Previous studies have attempted to outline the efficacy of heart retransplantation in adults. A limited number of these retransplantation procedures have been performed in children; however, no study to date has evaluated the risk of heart retransplantation in this specific patient population. We conducted a retrospective review of 17 pediatric (non- neonatal) heart transplant recipients who subsequently underwent heart retransplantation. Thirteen male and four female patients underwent retransplantation at four different institutions between 1974 and 1992. Patient age at the time of primary transplantation ranged from 2 to 19 years (mean, 12.5 years) and from 3 to 30 years (mean, 16 years) at retransplantation. The time interval between transplantation procedures ranged from 2 days to 15.6 years and was not predictive of patient outcome. Follow-up after retransplantation ranged from 1 day to 11 years (mean, 2.8 years). All patients were New York Heart Association class 3 or class 4 at the time of retransplantation. After retransplantation all survivors were New York Heart Association class 1. No patient had mechanical device implantation or extracorporeal membrane oxygenation bridge-to-transplantation at primary transplantation or retransplantation. The indication for retransplantation was transplant coronary artery disease (TxCAD) in seven patients (41.2%), acute rejection in four (23.5%), chronic rejection in one (5.8%), chronic rejection associated with TxCAD in four (23.5%), and intraoperative donor organ failure in one (5.8%). No significant difference occurred in linearized rates of rejection or infection or in actuarial freedom from rejection or infection when secondary grafts were compared with primary grafts in patients undergoing retransplantation. However, there was a trend toward earlier and more frequent rejections in the primary grafts as opposed to the secondary grafts of recipients undergoing retransplantation. Three of the 16 survivors undergoing retransplantation developed TxCAD in the secondary graft between 3 and 16 months after surgery, which resulted in one death. The indication for retransplantation in all three of these patients was TxCAD. Other causes of death included acute rejection (two); posttransplantation lymphoproliferative disorders (one); infection (two); suicide (one); and unknown (one). Actuarial 1- and 3-year survival rates were 71% and 47%, respectively. Patients surviving longer than 6 months after retransplantation appear to have a better actuarial survival rate than the overall retransplant population.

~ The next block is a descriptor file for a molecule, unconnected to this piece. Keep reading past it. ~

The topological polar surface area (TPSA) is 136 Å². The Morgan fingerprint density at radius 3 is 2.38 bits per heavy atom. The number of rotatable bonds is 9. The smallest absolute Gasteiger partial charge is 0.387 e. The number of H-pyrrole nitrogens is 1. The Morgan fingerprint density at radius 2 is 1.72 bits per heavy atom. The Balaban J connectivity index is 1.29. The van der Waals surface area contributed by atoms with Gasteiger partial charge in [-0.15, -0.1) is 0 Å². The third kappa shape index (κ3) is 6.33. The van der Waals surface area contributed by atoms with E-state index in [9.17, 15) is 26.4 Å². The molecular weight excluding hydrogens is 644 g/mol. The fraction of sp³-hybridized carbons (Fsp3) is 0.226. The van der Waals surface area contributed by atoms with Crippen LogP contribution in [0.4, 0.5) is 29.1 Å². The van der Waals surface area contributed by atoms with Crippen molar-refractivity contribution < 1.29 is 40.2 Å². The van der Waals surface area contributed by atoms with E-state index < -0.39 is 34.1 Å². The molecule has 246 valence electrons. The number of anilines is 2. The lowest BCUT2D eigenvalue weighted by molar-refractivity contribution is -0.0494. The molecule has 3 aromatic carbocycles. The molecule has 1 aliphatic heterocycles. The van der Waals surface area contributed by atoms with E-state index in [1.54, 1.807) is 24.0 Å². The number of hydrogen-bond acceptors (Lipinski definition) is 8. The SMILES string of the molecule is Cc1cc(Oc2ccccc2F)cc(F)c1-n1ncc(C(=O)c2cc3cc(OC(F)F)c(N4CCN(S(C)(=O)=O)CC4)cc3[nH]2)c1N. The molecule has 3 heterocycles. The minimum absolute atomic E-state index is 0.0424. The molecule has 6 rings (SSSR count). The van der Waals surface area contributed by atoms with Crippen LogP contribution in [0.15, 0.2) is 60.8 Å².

|Original language||English (US)|
|Journal||Journal of Heart and Lung Transplantation|
|Issue number||6 II|
|State||Published - Dec 1 1993|
ASJC Scopus subject areas
- Pulmonary and Respiratory Medicine
- Cardiology and Cardiovascular Medicine